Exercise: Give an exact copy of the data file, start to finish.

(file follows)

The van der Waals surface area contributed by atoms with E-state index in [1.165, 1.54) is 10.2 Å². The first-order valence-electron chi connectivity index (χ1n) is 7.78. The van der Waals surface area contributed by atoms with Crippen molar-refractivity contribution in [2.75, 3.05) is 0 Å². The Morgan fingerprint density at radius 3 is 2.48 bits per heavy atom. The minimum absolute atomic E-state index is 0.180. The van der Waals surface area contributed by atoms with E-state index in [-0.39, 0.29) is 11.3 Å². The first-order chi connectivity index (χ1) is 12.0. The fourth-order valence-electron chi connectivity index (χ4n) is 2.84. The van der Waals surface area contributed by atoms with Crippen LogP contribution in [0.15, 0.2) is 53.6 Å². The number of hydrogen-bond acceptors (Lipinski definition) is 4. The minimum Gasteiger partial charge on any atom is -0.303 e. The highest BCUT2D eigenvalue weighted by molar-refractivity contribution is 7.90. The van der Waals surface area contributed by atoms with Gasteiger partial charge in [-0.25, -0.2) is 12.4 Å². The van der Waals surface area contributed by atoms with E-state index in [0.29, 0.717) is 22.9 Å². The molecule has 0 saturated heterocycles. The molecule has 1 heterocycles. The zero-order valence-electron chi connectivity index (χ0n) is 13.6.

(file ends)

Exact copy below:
The van der Waals surface area contributed by atoms with E-state index in [1.165, 1.54) is 10.2 Å². The first-order valence-electron chi connectivity index (χ1n) is 7.78. The van der Waals surface area contributed by atoms with Crippen molar-refractivity contribution in [2.75, 3.05) is 0 Å². The Morgan fingerprint density at radius 3 is 2.48 bits per heavy atom. The minimum absolute atomic E-state index is 0.180. The van der Waals surface area contributed by atoms with E-state index in [-0.39, 0.29) is 11.3 Å². The first-order chi connectivity index (χ1) is 12.0. The fourth-order valence-electron chi connectivity index (χ4n) is 2.84. The van der Waals surface area contributed by atoms with Crippen LogP contribution in [0.15, 0.2) is 53.6 Å². The number of hydrogen-bond acceptors (Lipinski definition) is 4. The minimum Gasteiger partial charge on any atom is -0.303 e. The highest BCUT2D eigenvalue weighted by molar-refractivity contribution is 7.90. The van der Waals surface area contributed by atoms with Gasteiger partial charge in [-0.25, -0.2) is 12.4 Å². The van der Waals surface area contributed by atoms with E-state index in [0.29, 0.717) is 22.9 Å². The molecule has 0 saturated heterocycles. The molecule has 1 heterocycles. The zero-order valence-electron chi connectivity index (χ0n) is 13.6.